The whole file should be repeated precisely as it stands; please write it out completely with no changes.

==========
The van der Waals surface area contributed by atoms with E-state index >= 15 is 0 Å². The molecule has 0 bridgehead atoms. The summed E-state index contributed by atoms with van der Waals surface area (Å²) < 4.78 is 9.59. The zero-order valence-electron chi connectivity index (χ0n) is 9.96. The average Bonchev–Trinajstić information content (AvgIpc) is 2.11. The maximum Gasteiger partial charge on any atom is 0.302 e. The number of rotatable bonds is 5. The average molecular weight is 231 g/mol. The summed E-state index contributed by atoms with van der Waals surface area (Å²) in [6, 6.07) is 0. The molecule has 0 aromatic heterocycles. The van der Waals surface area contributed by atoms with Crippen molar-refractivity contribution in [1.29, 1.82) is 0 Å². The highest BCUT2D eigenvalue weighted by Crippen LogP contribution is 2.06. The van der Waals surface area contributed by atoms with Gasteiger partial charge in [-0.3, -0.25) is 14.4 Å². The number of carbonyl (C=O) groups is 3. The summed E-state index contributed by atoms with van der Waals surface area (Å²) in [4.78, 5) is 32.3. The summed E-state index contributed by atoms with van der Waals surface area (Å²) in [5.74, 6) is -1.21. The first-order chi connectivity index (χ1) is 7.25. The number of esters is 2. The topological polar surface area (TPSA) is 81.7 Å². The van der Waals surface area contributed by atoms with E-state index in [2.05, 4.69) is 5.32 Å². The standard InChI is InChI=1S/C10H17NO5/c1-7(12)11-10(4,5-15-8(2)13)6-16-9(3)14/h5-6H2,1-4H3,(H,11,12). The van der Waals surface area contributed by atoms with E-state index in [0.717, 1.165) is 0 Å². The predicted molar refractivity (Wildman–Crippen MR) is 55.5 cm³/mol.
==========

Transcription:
The van der Waals surface area contributed by atoms with E-state index >= 15 is 0 Å². The molecule has 0 bridgehead atoms. The summed E-state index contributed by atoms with van der Waals surface area (Å²) < 4.78 is 9.59. The zero-order valence-electron chi connectivity index (χ0n) is 9.96. The average Bonchev–Trinajstić information content (AvgIpc) is 2.11. The maximum Gasteiger partial charge on any atom is 0.302 e. The number of rotatable bonds is 5. The average molecular weight is 231 g/mol. The summed E-state index contributed by atoms with van der Waals surface area (Å²) in [6, 6.07) is 0. The molecule has 0 aromatic heterocycles. The van der Waals surface area contributed by atoms with Crippen molar-refractivity contribution in [1.29, 1.82) is 0 Å². The highest BCUT2D eigenvalue weighted by Crippen LogP contribution is 2.06. The van der Waals surface area contributed by atoms with Gasteiger partial charge in [-0.3, -0.25) is 14.4 Å². The number of carbonyl (C=O) groups is 3. The summed E-state index contributed by atoms with van der Waals surface area (Å²) in [4.78, 5) is 32.3. The summed E-state index contributed by atoms with van der Waals surface area (Å²) in [5.74, 6) is -1.21. The first-order chi connectivity index (χ1) is 7.25. The number of esters is 2. The topological polar surface area (TPSA) is 81.7 Å². The van der Waals surface area contributed by atoms with E-state index in [2.05, 4.69) is 5.32 Å². The standard InChI is InChI=1S/C10H17NO5/c1-7(12)11-10(4,5-15-8(2)13)6-16-9(3)14/h5-6H2,1-4H3,(H,11,12). The van der Waals surface area contributed by atoms with E-state index in [0.717, 1.165) is 0 Å². The predicted molar refractivity (Wildman–Crippen MR) is 55.5 cm³/mol.